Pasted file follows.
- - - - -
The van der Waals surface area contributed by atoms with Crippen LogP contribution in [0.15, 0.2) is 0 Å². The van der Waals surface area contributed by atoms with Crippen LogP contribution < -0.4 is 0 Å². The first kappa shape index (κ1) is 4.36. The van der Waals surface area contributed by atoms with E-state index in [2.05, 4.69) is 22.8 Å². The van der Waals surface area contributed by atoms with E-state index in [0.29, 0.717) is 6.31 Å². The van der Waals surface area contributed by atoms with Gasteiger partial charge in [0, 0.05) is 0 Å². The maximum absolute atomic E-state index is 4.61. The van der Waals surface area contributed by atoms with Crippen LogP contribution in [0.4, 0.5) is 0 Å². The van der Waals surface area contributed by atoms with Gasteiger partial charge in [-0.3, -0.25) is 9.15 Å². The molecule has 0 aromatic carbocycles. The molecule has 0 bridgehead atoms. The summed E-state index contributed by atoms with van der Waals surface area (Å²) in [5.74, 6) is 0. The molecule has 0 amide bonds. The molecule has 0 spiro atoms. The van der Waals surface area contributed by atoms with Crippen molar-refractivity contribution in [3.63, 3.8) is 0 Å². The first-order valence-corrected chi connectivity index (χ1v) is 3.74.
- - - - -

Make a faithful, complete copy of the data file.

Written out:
The van der Waals surface area contributed by atoms with Crippen LogP contribution in [0.15, 0.2) is 0 Å². The van der Waals surface area contributed by atoms with Crippen LogP contribution < -0.4 is 0 Å². The first kappa shape index (κ1) is 4.36. The van der Waals surface area contributed by atoms with E-state index in [2.05, 4.69) is 22.8 Å². The van der Waals surface area contributed by atoms with E-state index in [0.29, 0.717) is 6.31 Å². The van der Waals surface area contributed by atoms with Gasteiger partial charge in [0, 0.05) is 0 Å². The maximum absolute atomic E-state index is 4.61. The van der Waals surface area contributed by atoms with Crippen LogP contribution in [0.4, 0.5) is 0 Å². The van der Waals surface area contributed by atoms with Gasteiger partial charge in [-0.3, -0.25) is 9.15 Å². The molecule has 0 aromatic carbocycles. The molecule has 0 bridgehead atoms. The summed E-state index contributed by atoms with van der Waals surface area (Å²) in [5.74, 6) is 0. The molecule has 0 amide bonds. The molecule has 0 spiro atoms. The van der Waals surface area contributed by atoms with Crippen molar-refractivity contribution in [3.63, 3.8) is 0 Å². The first-order valence-corrected chi connectivity index (χ1v) is 3.74.